The Politics of Hunger: The Allied Blockade of Germany, 1915-1919
In his study of the Allied blockade of 1915-1919, Vincent examines the rationale and impact of this first large-scale use of food as a weapon in the twentieth century. Vincent demonstrates that the collapse of the German war effort was induced as much by prolonged hunger as by military reversal. Under blockade since 1915, the starving Germans were, by 1918, in a state of growing anarchy. Remarkably, however, the armistice ending hostilities specifically required the continuation of the blockade until such time as German signatures had been affixed to a peace treaty.
A Conditional Surrender
Gold Food Ships and Diplomats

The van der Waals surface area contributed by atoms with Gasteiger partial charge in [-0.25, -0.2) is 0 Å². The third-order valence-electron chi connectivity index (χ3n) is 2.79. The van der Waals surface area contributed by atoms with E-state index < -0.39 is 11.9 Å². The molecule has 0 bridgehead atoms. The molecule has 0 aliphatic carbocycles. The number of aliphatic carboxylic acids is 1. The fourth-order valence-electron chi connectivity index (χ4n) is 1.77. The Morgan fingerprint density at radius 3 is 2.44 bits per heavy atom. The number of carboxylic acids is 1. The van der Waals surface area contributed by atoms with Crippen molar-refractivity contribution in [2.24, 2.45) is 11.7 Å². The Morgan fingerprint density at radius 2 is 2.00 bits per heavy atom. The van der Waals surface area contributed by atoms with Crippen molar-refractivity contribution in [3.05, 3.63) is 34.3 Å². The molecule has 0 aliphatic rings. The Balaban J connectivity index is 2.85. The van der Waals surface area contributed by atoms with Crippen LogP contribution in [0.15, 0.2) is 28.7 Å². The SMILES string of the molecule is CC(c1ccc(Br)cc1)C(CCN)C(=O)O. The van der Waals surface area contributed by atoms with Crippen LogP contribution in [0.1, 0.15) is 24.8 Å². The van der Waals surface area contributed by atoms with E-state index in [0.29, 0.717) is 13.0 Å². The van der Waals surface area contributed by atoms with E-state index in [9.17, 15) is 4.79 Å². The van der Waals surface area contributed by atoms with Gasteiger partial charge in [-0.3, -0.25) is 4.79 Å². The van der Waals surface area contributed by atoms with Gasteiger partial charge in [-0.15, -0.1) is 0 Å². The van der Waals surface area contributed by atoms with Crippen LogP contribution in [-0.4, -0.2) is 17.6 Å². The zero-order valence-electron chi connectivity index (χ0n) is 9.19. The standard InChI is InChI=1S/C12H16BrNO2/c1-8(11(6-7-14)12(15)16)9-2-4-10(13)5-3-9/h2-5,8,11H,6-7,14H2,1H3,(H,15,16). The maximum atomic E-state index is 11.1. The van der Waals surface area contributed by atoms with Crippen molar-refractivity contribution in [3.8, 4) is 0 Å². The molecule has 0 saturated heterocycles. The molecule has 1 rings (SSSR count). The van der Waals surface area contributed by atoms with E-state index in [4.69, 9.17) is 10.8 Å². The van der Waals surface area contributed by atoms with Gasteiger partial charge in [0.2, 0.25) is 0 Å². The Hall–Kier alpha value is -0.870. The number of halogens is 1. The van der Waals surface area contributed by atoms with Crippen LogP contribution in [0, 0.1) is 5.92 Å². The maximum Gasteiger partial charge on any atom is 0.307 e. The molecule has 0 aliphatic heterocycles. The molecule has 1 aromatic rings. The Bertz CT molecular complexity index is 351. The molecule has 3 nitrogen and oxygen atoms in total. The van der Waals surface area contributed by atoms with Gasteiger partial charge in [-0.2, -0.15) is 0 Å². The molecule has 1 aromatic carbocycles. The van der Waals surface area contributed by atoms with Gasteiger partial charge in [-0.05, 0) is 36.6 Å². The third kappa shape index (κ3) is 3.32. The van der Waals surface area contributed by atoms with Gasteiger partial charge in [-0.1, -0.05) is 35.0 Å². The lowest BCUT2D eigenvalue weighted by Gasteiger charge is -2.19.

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admiralty Allied Blockade American Epic armistice army August Baltic Sea Bane and Lutz belligerent Berlin Blockade of Germany Blücher Britain British Burgfrieden civilian Colonel House Committee of Imperial conditional contraband consequence contraband Council of Supply country's December Declaration of London Declaration of Paris delegates economic effect enemy England English Erzberger established European fact February fleet Foch food supplies foodstuffs forced Foreign Relations France French German Germany's H. M. Stationery Office Harold Temperley Hoover hunger Ibid increased January Keynes Lloyd George malnutrition March maritime Matthias Erzberger Memoirs military million months Moreover mortality naval neutral neutral countries Paris Paris Peace Conference Peace Conference percent population postwar potatoes prime minister problem ration result sea lord ships shortage significant situation soldiers Spa Conference starvation Starving of Germany submarine suffered Supreme War Council surrender tion tons trade tuberculosis United University Press Waffenstillstand wartime Wilson World York